How much do you think you can actually claw back? Thank you.

Pekka Lundmark -- President and Chief Executive Officer

Of course, our goal is to recover, as much of it as possible, but I do not have a number for you yet, but we do see opportunities and some of this recent deals that we have announced clearly are part of this recovery. And yes, we do have exciting stuff in the pipeline as well, but I will not give you a number today. What I would like to point out though, is that when we talk about Verizon, they continue to be our top three customer. We continue to work with them in many parts of the network in routing, in optics, in fixed, in software, cloud, you name it.

And of course, we're in the 4G network strongly, and we are, by no means, going to give up on 5G radio either going forward. So we want to find a way to fight back in the future. So that's a general statement about Verizon. The relationship is good and strategic and we have an ongoing dialogue with them all the time.

And how much of this others will be able to compensate that and then the low market share in China, which we of course, want to work on in the future. It's too early to say.

Matt Shimao -- Investor Relations

Thank you for your question Alex. Cole we'll take the next question please.


And the next question will come from David Mulholland with UBS. Please go ahead.

David Mulholland -- UBS -- Analyst

Hi. Thanks for taking the question. Just kind of following on a similar term, you've commented that in Q3 you still achieved over a 90% conversion outside of China, and obviously, this clearly, a big impact in the U.S. and have you embedded within kind of the full quantum of headwind of Verizon.

And if that's the case, is there anything else you can call out beyond BT that have been helpful in terms of gains elsewhere to offset some of the headwind, because I would have assumed that it would have been a lot less than 90% with Verizon alone.

Pekka Lundmark -- President and Chief Executive Officer

I mean, we have factored in into that number everything we have, and of course, Verizon has a negative, a clear negative impact because of the strong volumes that there are. But as you correctly point out there are also some positive news BT. There is Orange and Proximus in Belgium. There is Elisa.

There is Telia in Finland, and several others as well.

Matt Shimao -- Investor Relations

Thank you, David. Cole, next question please.


And our next question will come from Sami Sarkamies with Nordea Markets. Please go ahead.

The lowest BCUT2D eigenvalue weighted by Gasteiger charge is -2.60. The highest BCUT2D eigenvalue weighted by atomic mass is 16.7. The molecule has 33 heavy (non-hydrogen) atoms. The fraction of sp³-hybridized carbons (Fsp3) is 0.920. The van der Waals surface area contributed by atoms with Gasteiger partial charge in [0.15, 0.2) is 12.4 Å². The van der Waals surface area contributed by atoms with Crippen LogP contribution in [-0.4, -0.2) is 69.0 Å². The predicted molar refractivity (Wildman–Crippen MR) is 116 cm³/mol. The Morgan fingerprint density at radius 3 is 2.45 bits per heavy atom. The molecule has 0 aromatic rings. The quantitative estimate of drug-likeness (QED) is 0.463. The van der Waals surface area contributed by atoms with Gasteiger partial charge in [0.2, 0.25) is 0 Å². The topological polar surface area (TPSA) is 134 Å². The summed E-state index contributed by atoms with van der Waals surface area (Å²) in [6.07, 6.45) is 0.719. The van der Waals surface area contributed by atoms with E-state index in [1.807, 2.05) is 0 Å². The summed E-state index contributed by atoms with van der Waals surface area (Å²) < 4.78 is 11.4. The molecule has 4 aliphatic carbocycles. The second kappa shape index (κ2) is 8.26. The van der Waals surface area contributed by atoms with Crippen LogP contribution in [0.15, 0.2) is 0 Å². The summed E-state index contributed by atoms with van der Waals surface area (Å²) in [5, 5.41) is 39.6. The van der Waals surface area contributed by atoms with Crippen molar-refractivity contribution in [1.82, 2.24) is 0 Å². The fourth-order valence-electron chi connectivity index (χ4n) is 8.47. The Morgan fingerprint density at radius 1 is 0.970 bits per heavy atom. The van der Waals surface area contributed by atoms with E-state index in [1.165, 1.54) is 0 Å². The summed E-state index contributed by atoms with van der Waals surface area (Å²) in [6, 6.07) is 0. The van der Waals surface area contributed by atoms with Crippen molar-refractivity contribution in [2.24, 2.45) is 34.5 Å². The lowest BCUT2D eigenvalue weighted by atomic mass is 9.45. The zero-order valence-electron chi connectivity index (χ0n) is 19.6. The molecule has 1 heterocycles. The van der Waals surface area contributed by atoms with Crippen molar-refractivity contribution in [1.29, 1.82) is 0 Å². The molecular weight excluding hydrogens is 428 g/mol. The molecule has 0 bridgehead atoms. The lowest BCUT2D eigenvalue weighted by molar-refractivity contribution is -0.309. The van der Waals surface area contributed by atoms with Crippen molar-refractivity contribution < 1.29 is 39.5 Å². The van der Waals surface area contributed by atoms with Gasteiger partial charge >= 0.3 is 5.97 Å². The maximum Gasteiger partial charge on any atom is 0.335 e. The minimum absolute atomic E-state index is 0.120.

Sami Sarkamies -- Nordea Markets -- Analyst

Hi, thanks. Can you talk about your ambitions related to top-line growth? For example, do you think you will be able to show growth next year despite loss of Verizon footprint? And longer term, are you targeting about market growth even possibilities to gain a share from some of your Chinese rivals?

Pekka Lundmark -- President and Chief Executive Officer

Of course, any business needs to have an ambition to target top-line growth and grow faster than the market, but next year will be challenging, because of the reasons we have already discussed and it remains to be seen that how these two things play out when it comes to top line next year, the loss of market share in North America, but then some of the opportunities in other segments that we are seeing. We're not giving a top-line guidance yet for next year. And we see then -- we will then need to see that when we get into December and then capital markets day that's what is the right way of providing you with additional information so that you can model the top-line part as well. But the best we can now say about next year is that the combination of our expected top-line gross margin and opex and everything, basically, SG&A and everything that we will be looking at 5% to 10% non-IFRS operating profit.

Marco Wiren -- Chief Financial Officer

7% to 10%.

Pekka Lundmark -- President and Chief Executive Officer

7% to 10%, yes.

Matt Shimao -- Investor Relations

Yeah. Thank you, Sami. And Cole, we'll go to our next question please.


Our next question will come from Simon Leopold with Raymond James. Please go ahead.

Simon Leopold -- Raymond James -- Analyst

Thank you for taking the question. I wanted to see if you could maybe talk about the process, you would undertake to determine if you have sufficient scale to compete in 5G given all the moving parts of higher R&D, lower volumes, I have to imagine you've got an equation here, and bring scale competitiveness into question. Could you just help us understand the thought process and the calculus behind the plan to move forward? Thank you.

Pekka Lundmark -- President and Chief Executive Officer

Of course. That's something that we have following up every day and it will actually now when we consolidate all that into a P&L responsible business. It will also be much easier for us internally to make those decisions because we will be able to better than before connect the deal making, the customer decisions and the expected volumes and margins and potentially the expected additional customer specific R&D requirements, all together in this decision making. For competitive reasons, I'm currently not going.

Today we are not going to open up this more, but it is exactly as you said, it is a product of volume, sales margin, gross margin and then very much and this is very important in that business is the R&D investment, because we're talking about a lot of money and as we have noted it will increase next year. Our goal once again is then, since we are today operating in this communication and a fairly high level that we would be able to then provide you the next level of information on the market positions and general ambition of these businesses in December, and then do a real deep dive in March, in the capital markets day when then hopefully we would be able to give you a much more detailed information.

Matt Shimao -- Investor Relations

Thank you, Simon. Cole, next question please.


Our next question will come from Richard Kramer with Arete Research. Please go ahead.

Richard Kramer -- Arete Research -- Analyst